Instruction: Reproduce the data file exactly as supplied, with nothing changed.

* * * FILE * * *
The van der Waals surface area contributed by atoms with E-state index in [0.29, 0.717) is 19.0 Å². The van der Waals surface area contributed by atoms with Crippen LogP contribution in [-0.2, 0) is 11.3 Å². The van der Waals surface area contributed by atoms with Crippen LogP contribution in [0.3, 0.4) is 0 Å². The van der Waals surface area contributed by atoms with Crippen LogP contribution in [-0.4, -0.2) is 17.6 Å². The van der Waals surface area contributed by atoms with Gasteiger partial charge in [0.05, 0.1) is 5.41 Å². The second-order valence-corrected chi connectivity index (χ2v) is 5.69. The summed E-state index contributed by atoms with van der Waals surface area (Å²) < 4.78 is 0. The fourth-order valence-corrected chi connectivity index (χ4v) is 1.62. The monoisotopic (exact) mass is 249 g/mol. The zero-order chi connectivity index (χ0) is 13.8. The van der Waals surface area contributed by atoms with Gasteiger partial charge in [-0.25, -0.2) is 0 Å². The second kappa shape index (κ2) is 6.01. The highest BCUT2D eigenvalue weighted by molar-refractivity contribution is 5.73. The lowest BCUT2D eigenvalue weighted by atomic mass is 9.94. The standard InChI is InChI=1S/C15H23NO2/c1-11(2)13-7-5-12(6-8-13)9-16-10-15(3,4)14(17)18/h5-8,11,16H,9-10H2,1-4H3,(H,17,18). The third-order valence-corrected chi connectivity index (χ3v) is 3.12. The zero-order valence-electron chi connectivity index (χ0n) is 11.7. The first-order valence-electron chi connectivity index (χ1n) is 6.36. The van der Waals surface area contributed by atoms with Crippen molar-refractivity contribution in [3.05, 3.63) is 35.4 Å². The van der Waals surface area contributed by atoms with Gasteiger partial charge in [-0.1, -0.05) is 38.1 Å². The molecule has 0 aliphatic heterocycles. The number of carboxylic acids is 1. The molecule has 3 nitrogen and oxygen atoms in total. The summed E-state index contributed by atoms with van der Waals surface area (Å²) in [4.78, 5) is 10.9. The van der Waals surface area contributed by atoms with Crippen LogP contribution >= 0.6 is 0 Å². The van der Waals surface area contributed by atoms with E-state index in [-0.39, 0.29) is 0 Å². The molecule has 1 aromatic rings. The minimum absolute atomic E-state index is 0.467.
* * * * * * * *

The van der Waals surface area contributed by atoms with E-state index in [0.29, 0.717) is 19.0 Å². The van der Waals surface area contributed by atoms with Crippen LogP contribution in [-0.2, 0) is 11.3 Å². The van der Waals surface area contributed by atoms with Crippen LogP contribution in [0.3, 0.4) is 0 Å². The van der Waals surface area contributed by atoms with Crippen LogP contribution in [-0.4, -0.2) is 17.6 Å². The van der Waals surface area contributed by atoms with Gasteiger partial charge in [0.05, 0.1) is 5.41 Å². The second-order valence-corrected chi connectivity index (χ2v) is 5.69. The summed E-state index contributed by atoms with van der Waals surface area (Å²) < 4.78 is 0. The fourth-order valence-corrected chi connectivity index (χ4v) is 1.62. The monoisotopic (exact) mass is 249 g/mol. The zero-order chi connectivity index (χ0) is 13.8. The van der Waals surface area contributed by atoms with Gasteiger partial charge in [-0.25, -0.2) is 0 Å². The second kappa shape index (κ2) is 6.01. The highest BCUT2D eigenvalue weighted by molar-refractivity contribution is 5.73. The lowest BCUT2D eigenvalue weighted by atomic mass is 9.94. The standard InChI is InChI=1S/C15H23NO2/c1-11(2)13-7-5-12(6-8-13)9-16-10-15(3,4)14(17)18/h5-8,11,16H,9-10H2,1-4H3,(H,17,18). The third-order valence-corrected chi connectivity index (χ3v) is 3.12. The zero-order valence-electron chi connectivity index (χ0n) is 11.7. The first-order valence-electron chi connectivity index (χ1n) is 6.36. The van der Waals surface area contributed by atoms with Crippen molar-refractivity contribution in [3.05, 3.63) is 35.4 Å². The van der Waals surface area contributed by atoms with Gasteiger partial charge in [-0.1, -0.05) is 38.1 Å². The molecule has 0 aliphatic heterocycles. The number of carboxylic acids is 1. The molecule has 3 nitrogen and oxygen atoms in total. The summed E-state index contributed by atoms with van der Waals surface area (Å²) in [4.78, 5) is 10.9. The van der Waals surface area contributed by atoms with Crippen LogP contribution >= 0.6 is 0 Å². The van der Waals surface area contributed by atoms with E-state index in [-0.39, 0.29) is 0 Å². The molecule has 1 aromatic rings. The minimum absolute atomic E-state index is 0.467.